Newswise — Researchers from The Wistar Institute recently reported that a human adenovirus called AdHu26, once thought uncommon, is not so rare after all. This could be bad news for scientists eager to use engineered AdHu26 human adenoviruses as vaccines against HIV and other diseases. In this approach, adenoviruses, which commonly cause respiratory-tract infections, are rendered relatively harmless before being used as vectors to deliver genes from pathogens, which then stimulate the body to generate an immune response. Yet studies show that a viral vector may be less effective if the vector is based on a type common in a population, because humans will have previously developed immunity to it.
“AdHu26 is considered by some to be rare in nature and thus there should be less pre-existing immunity. Dr. Hildegund Ertl [at Wistar] is claiming this is incorrect at least for certain human populations,” says Mark J. Newman, Ph.D., Vice President of Research and Development at GeoVax Labs, headquartered in Smyrna, Georgia. In its quest for an HIV vaccine, GeoVax has turned for help to a poxvirus vector called Modified Vaccinia Ankara (MVA), originally developed as a safer smallpox vaccine.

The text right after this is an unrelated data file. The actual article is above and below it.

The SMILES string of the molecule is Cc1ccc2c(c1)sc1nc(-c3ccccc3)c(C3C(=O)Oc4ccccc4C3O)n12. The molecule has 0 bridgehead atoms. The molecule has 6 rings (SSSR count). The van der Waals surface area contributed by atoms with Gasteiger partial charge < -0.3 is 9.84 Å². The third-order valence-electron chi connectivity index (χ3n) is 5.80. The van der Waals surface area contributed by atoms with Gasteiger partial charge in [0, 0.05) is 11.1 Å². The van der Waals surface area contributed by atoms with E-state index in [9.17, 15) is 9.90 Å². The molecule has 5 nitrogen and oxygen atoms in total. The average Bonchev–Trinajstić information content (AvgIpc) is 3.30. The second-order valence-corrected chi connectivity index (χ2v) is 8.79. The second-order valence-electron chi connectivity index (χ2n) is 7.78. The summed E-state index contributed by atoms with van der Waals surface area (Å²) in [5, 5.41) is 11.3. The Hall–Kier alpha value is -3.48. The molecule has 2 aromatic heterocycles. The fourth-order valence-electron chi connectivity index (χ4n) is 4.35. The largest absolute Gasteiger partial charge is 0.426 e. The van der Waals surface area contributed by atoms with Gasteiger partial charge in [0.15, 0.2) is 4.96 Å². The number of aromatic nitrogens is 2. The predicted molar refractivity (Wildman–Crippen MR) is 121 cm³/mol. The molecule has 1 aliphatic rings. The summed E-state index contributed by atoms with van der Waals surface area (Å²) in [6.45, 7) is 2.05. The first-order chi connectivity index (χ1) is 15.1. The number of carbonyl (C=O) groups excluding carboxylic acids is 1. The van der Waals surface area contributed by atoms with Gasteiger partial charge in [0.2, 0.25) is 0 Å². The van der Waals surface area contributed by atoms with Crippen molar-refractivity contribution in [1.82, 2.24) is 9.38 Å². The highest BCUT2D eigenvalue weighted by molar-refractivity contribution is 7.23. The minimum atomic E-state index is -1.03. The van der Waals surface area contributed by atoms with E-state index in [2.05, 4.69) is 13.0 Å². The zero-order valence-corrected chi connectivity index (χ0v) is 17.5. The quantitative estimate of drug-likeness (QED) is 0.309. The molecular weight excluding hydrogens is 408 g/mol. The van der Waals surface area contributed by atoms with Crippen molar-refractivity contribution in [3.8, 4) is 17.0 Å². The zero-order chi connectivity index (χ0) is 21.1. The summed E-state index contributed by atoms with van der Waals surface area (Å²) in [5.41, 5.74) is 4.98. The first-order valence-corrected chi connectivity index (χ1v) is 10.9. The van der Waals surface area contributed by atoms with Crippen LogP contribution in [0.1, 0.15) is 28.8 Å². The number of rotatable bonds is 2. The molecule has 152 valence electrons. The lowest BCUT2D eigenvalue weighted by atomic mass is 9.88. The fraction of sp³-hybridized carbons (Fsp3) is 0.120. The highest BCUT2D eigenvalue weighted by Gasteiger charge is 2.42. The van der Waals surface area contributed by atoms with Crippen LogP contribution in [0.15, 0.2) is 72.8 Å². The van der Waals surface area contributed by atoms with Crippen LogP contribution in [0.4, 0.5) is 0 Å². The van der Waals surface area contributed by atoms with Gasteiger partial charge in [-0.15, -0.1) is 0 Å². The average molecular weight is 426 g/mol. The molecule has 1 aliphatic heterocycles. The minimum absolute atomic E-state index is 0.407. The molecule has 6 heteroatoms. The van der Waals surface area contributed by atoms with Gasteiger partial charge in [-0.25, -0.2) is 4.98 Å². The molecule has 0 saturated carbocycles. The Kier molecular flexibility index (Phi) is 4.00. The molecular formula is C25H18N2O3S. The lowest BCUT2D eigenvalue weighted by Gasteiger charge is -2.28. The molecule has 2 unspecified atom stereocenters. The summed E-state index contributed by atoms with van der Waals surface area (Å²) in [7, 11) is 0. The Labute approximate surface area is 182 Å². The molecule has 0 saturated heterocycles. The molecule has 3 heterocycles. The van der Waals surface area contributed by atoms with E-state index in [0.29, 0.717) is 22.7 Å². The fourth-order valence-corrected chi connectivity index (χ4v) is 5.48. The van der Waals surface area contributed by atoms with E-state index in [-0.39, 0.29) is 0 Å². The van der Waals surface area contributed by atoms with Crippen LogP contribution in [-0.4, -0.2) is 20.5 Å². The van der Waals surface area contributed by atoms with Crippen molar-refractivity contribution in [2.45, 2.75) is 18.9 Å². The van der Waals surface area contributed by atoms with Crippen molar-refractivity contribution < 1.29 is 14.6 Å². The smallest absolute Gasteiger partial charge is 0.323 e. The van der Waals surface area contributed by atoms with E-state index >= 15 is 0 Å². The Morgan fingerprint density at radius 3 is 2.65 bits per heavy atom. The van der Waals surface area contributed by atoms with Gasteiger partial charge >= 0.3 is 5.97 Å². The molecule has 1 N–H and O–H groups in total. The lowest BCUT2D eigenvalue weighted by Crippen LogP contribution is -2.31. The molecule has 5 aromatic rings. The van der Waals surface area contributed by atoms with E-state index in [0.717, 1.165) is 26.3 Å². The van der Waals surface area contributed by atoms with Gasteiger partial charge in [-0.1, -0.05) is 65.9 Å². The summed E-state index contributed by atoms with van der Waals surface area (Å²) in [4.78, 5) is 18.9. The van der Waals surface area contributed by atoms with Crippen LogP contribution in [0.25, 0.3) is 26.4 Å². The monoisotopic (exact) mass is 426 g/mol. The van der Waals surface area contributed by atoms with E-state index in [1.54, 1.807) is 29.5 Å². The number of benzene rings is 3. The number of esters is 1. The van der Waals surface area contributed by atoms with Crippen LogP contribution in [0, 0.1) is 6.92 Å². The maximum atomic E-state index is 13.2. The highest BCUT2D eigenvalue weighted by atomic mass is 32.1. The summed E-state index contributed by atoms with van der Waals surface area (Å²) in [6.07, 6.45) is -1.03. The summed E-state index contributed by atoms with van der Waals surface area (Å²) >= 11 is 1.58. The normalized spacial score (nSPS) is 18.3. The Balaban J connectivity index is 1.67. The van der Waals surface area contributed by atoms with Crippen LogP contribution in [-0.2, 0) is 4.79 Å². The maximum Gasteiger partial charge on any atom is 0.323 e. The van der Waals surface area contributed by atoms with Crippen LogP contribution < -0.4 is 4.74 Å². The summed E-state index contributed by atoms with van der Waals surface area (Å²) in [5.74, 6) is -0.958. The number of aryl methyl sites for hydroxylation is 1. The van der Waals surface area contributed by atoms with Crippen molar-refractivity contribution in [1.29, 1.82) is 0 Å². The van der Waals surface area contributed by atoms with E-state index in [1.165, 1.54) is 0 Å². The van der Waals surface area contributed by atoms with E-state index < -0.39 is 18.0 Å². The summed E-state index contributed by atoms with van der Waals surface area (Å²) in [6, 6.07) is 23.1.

“Since we no longer administer smallpox vaccine except to the military and a select group of first responders for the potential use of smallpox by bioterrorists and smallpox has been eliminated from the human population, the vast majority of people are not being exposed to vaccinia viruses, of which MVA is one,” continues Dr. Newman. “Thus there is a lack of pre-existing immunity, at least in people who were born after 1971 when the universal use of the smallpox vaccine was discontinued.”
Because of the difficulty raising antibodies that are capable of totally blocking natural HIV infections, the GeoVax vaccine approach has focused on raising cellular immune responses in addition to antibodies, which together should be better able to block and control the infections than either can alone. The company’s vaccine proteins, which are inactivated proteins from HIV, are expressed in cells of the vaccinated person following administration of genetically engineered DNA vectored vaccines and live viral vector MVA vaccines. MVA was chosen, in part, because of its safety features but also because a sufficient amount of HIV genetic material can be inserted which supports the production of virus-like particles in cells.
These particles mimic immature HIV viruses and present the viral proteins to the immune system in the correct conformation inducing both cellular immune responses and antibodies. Testing using preclinical nonhuman primate models documented the utility of these vectors for inducing the desired types of immune responses. The company believes this novel approach may well succeed where the use of approaches that induce other types of immune responses may fail.
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